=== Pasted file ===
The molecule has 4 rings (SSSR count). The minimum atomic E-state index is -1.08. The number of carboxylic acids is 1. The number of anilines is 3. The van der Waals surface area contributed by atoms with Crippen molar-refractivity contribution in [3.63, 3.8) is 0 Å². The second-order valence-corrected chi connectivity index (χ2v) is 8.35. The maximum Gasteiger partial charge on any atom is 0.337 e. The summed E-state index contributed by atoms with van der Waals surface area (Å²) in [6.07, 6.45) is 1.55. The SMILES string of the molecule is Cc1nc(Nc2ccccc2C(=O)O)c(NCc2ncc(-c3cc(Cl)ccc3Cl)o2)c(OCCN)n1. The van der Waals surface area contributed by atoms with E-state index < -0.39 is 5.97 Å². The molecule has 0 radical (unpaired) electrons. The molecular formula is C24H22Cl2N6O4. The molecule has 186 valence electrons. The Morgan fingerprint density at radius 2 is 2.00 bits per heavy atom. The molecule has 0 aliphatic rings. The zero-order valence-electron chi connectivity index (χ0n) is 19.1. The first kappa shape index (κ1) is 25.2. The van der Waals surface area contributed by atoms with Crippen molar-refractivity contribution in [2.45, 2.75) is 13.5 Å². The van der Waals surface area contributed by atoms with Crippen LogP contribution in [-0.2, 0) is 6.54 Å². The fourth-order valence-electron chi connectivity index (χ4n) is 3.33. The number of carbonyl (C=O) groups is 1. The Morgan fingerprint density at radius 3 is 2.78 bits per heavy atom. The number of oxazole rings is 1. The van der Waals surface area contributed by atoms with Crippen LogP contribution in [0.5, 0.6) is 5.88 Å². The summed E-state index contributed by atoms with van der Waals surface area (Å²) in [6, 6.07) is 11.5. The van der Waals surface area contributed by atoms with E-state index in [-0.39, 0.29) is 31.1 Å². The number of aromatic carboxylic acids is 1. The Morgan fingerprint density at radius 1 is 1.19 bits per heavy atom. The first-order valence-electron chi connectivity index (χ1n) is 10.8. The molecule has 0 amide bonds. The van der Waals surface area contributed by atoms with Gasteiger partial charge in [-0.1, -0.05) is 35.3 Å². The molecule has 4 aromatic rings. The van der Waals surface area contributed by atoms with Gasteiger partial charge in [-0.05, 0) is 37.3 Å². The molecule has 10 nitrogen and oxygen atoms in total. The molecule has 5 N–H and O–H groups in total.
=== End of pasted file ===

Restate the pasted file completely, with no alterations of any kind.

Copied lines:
The molecule has 4 rings (SSSR count). The minimum atomic E-state index is -1.08. The number of carboxylic acids is 1. The number of anilines is 3. The van der Waals surface area contributed by atoms with Crippen molar-refractivity contribution in [3.63, 3.8) is 0 Å². The second-order valence-corrected chi connectivity index (χ2v) is 8.35. The maximum Gasteiger partial charge on any atom is 0.337 e. The summed E-state index contributed by atoms with van der Waals surface area (Å²) in [6.07, 6.45) is 1.55. The SMILES string of the molecule is Cc1nc(Nc2ccccc2C(=O)O)c(NCc2ncc(-c3cc(Cl)ccc3Cl)o2)c(OCCN)n1. The van der Waals surface area contributed by atoms with E-state index < -0.39 is 5.97 Å². The molecule has 0 radical (unpaired) electrons. The molecular formula is C24H22Cl2N6O4. The molecule has 186 valence electrons. The Morgan fingerprint density at radius 2 is 2.00 bits per heavy atom. The molecule has 0 aliphatic rings. The zero-order valence-electron chi connectivity index (χ0n) is 19.1. The first kappa shape index (κ1) is 25.2. The van der Waals surface area contributed by atoms with Crippen molar-refractivity contribution in [2.45, 2.75) is 13.5 Å². The van der Waals surface area contributed by atoms with Crippen LogP contribution in [-0.2, 0) is 6.54 Å². The fourth-order valence-electron chi connectivity index (χ4n) is 3.33. The number of carbonyl (C=O) groups is 1. The Morgan fingerprint density at radius 3 is 2.78 bits per heavy atom. The number of oxazole rings is 1. The van der Waals surface area contributed by atoms with Crippen LogP contribution in [0.5, 0.6) is 5.88 Å². The summed E-state index contributed by atoms with van der Waals surface area (Å²) in [6, 6.07) is 11.5. The van der Waals surface area contributed by atoms with E-state index in [-0.39, 0.29) is 31.1 Å². The number of aromatic carboxylic acids is 1. The Morgan fingerprint density at radius 1 is 1.19 bits per heavy atom. The first-order valence-electron chi connectivity index (χ1n) is 10.8. The molecule has 0 amide bonds. The van der Waals surface area contributed by atoms with Gasteiger partial charge in [-0.1, -0.05) is 35.3 Å². The molecule has 4 aromatic rings. The van der Waals surface area contributed by atoms with Gasteiger partial charge in [-0.05, 0) is 37.3 Å². The molecule has 10 nitrogen and oxygen atoms in total. The molecule has 5 N–H and O–H groups in total.